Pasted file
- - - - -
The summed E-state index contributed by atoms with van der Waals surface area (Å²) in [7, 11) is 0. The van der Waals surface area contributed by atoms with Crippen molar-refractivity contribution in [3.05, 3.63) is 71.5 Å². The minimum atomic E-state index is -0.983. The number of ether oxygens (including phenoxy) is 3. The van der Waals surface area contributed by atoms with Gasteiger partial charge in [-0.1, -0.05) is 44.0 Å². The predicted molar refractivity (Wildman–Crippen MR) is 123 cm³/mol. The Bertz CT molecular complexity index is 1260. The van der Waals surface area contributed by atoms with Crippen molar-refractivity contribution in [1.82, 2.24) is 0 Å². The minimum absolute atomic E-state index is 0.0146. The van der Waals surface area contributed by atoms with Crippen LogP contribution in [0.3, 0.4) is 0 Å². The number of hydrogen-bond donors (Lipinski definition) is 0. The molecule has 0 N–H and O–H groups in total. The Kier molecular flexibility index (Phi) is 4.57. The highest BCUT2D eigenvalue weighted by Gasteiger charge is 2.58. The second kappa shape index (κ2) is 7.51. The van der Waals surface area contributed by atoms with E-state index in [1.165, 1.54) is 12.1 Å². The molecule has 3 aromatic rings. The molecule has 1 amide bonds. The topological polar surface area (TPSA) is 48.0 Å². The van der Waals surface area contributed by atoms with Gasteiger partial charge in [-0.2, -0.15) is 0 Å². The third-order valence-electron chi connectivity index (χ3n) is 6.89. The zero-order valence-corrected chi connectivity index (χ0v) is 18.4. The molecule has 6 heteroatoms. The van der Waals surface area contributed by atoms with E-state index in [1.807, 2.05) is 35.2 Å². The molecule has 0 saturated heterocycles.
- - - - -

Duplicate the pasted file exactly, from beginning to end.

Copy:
The summed E-state index contributed by atoms with van der Waals surface area (Å²) in [7, 11) is 0. The van der Waals surface area contributed by atoms with Crippen molar-refractivity contribution in [3.05, 3.63) is 71.5 Å². The minimum atomic E-state index is -0.983. The number of ether oxygens (including phenoxy) is 3. The van der Waals surface area contributed by atoms with Gasteiger partial charge in [-0.1, -0.05) is 44.0 Å². The predicted molar refractivity (Wildman–Crippen MR) is 123 cm³/mol. The Bertz CT molecular complexity index is 1260. The van der Waals surface area contributed by atoms with Crippen molar-refractivity contribution in [1.82, 2.24) is 0 Å². The minimum absolute atomic E-state index is 0.0146. The van der Waals surface area contributed by atoms with Crippen LogP contribution in [0.3, 0.4) is 0 Å². The number of hydrogen-bond donors (Lipinski definition) is 0. The molecule has 0 N–H and O–H groups in total. The Kier molecular flexibility index (Phi) is 4.57. The highest BCUT2D eigenvalue weighted by Gasteiger charge is 2.58. The second kappa shape index (κ2) is 7.51. The van der Waals surface area contributed by atoms with E-state index in [1.165, 1.54) is 12.1 Å². The molecule has 3 aromatic rings. The molecule has 1 amide bonds. The topological polar surface area (TPSA) is 48.0 Å². The van der Waals surface area contributed by atoms with Gasteiger partial charge in [-0.2, -0.15) is 0 Å². The third-order valence-electron chi connectivity index (χ3n) is 6.89. The zero-order valence-corrected chi connectivity index (χ0v) is 18.4. The molecule has 6 heteroatoms. The van der Waals surface area contributed by atoms with E-state index in [1.807, 2.05) is 35.2 Å². The molecule has 0 saturated heterocycles.